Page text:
With the strike of a match and an intense crescendo of strings, leading to a cut to silence and a light piano melody tinged with sadness, Kendrick Lamar sets the tone immediately on his curated collaboration album, released Feb. 9 to accompany Marvel’s smash hit “Black Panther.”
Whatever you thought yourself in for, now is the time to start changing your mind.
The first track on the 14-song collaboration, titled “Black Panther,” finds Lamar comparing his own position as a superstar from Compton, California to that of T’Challa, the powerful young king of Wakanda, portrayed in the film by Chadwick Boseman: “King of my city, king of my country, king of my homeland.”
An uplifting horn section fades this song into the pounding beat of “All the Stars,” vocally driven by SZA, singing the chorus, “This may be the night that my dreams might let me know / All the stars are closer, all the stars are closer.”
While Lamar may want to “talk about love,” as he raps on “All the Stars,” several of the songs take on a more hardened, sinister approach. A good example is “Paramedic,” a slapping salutation to the streets of Northern California.
Lamar kicks the track off aggressively before passing the mic to Bay Area super group SOB x RBE. The four-member rap squad, led by rappers Yhung T.O. and Slimmy B, sound right at home, almost jostling each other to get at the mic, alternating between harsh bars and minimally autotuned singing, which fit in nicely on the song. Yhung T.O. sings in verse four, “I was raised by my grannie and the gangsters, / So at 8 I made the choice I’ma forever be a G.”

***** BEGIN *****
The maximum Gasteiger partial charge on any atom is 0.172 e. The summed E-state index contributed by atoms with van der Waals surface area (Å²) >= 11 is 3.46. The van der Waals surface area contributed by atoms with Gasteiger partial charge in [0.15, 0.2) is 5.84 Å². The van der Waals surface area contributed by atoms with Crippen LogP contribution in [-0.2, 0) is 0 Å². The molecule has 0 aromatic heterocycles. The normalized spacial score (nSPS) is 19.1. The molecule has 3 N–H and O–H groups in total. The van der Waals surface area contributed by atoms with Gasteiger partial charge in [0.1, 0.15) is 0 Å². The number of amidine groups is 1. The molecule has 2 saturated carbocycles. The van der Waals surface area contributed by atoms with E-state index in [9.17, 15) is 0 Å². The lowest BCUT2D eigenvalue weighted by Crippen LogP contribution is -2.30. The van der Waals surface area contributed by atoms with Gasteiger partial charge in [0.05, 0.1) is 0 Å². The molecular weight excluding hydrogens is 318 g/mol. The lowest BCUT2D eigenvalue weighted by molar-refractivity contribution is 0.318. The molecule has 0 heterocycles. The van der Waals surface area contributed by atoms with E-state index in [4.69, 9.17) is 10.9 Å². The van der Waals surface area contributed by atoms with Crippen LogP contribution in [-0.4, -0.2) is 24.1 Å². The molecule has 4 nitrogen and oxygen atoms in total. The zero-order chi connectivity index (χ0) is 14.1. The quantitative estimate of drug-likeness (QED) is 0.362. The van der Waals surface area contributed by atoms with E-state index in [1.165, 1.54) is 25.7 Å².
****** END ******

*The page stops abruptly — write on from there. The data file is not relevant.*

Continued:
One of the most interesting parts of the album I noticed after seeing the film last Friday was the integration of the album’s music into the film itself. One of the signature sounds on many songs was a low, suspenseful plucking noise, which was also used to build tension or transition between scenes in the movie.
Further, many scenes featured songs from the album in the background. For instance, during a party scene in the film, the album’s closing track, “Pray for Me,” featuring Toronto megastar The Weeknd, can be heard softly setting the mood while the action takes place.
Another scene, a high-speed car chase, utilizes the intense, bass-driven track “Opps,” featuring Vince Staples and Yugen Blakrok, a female emcee from Eastern Cape, South Africa.
Blakrok, who considers herself a disciple of the golden era ’90s hip-hop, idolizing acts such as Wu-Tang Clan and A Tribe Called Quest, delivers one of the most thought-provoking and technically impressive verses on the album. She raps, “I move like a millipede / When I flex them tendons like rubber trees / Young Millie Jackson back to the s**t / Mouthpiece drawn, got a verbal armory…”
Just as the “Black Panther” film broke box office presale records, the album has seen plenty of its own success. Riding the number one spot on Billboard’s Hot 200 List through the weekend and selling 154,000 copies, according to Nielsen Music, “Black Panther” the album is poised to maintain that spot through its second week. This figure underestimates the album’s immediate pervasiveness, however, as Nielsen calculates much of the album’s success based on streams – which the songs have collectively accumulated over 190 million since its release.
This album, much like the film, is important because of its message and its diversity. By employing artists across genres and subgenres of hip-hop, R&B and pop, the album shows the representation of multiple voices can be, and should be, a formula for massive success.